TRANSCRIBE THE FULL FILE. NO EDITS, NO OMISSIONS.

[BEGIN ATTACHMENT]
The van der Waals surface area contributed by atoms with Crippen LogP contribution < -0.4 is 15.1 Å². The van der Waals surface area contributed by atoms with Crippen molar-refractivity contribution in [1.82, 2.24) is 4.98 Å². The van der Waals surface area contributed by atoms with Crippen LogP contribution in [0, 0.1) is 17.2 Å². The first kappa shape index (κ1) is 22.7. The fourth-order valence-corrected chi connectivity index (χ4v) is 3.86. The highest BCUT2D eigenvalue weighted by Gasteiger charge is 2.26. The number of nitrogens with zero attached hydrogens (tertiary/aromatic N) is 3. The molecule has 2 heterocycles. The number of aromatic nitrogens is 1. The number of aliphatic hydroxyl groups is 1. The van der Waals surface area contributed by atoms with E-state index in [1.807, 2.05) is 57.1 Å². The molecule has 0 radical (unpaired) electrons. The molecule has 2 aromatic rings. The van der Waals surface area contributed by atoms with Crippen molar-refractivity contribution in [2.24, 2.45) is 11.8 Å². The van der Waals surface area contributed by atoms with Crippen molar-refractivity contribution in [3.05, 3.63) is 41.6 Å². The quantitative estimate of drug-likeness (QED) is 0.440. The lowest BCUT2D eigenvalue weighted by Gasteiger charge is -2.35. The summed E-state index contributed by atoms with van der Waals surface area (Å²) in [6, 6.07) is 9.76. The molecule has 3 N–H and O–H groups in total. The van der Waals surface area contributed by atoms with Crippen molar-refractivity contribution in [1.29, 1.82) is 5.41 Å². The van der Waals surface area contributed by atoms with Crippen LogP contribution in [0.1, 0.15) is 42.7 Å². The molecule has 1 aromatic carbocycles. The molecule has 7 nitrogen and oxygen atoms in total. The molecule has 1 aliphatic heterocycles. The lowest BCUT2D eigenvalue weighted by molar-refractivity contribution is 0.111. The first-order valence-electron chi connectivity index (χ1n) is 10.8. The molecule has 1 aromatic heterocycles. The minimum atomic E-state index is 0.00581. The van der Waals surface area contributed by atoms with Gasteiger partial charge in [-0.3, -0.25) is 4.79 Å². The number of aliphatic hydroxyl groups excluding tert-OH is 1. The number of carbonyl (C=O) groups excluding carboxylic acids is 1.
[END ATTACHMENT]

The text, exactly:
The van der Waals surface area contributed by atoms with Crippen LogP contribution < -0.4 is 15.1 Å². The van der Waals surface area contributed by atoms with Crippen molar-refractivity contribution in [1.82, 2.24) is 4.98 Å². The van der Waals surface area contributed by atoms with Crippen LogP contribution in [0, 0.1) is 17.2 Å². The first kappa shape index (κ1) is 22.7. The fourth-order valence-corrected chi connectivity index (χ4v) is 3.86. The highest BCUT2D eigenvalue weighted by Gasteiger charge is 2.26. The number of nitrogens with zero attached hydrogens (tertiary/aromatic N) is 3. The molecule has 2 heterocycles. The number of aromatic nitrogens is 1. The number of aliphatic hydroxyl groups is 1. The van der Waals surface area contributed by atoms with E-state index in [1.807, 2.05) is 57.1 Å². The molecule has 0 radical (unpaired) electrons. The molecule has 2 aromatic rings. The van der Waals surface area contributed by atoms with Crippen molar-refractivity contribution in [2.24, 2.45) is 11.8 Å². The van der Waals surface area contributed by atoms with Crippen molar-refractivity contribution in [3.05, 3.63) is 41.6 Å². The quantitative estimate of drug-likeness (QED) is 0.440. The lowest BCUT2D eigenvalue weighted by Gasteiger charge is -2.35. The summed E-state index contributed by atoms with van der Waals surface area (Å²) in [6, 6.07) is 9.76. The molecule has 3 N–H and O–H groups in total. The van der Waals surface area contributed by atoms with Crippen molar-refractivity contribution in [1.29, 1.82) is 5.41 Å². The van der Waals surface area contributed by atoms with Crippen LogP contribution in [0.1, 0.15) is 42.7 Å². The molecule has 1 aromatic carbocycles. The molecule has 7 nitrogen and oxygen atoms in total. The molecule has 1 aliphatic heterocycles. The lowest BCUT2D eigenvalue weighted by molar-refractivity contribution is 0.111. The first-order valence-electron chi connectivity index (χ1n) is 10.8. The molecule has 1 aromatic heterocycles. The minimum atomic E-state index is 0.00581. The van der Waals surface area contributed by atoms with Gasteiger partial charge in [-0.3, -0.25) is 4.79 Å². The number of aliphatic hydroxyl groups excluding tert-OH is 1. The number of carbonyl (C=O) groups excluding carboxylic acids is 1.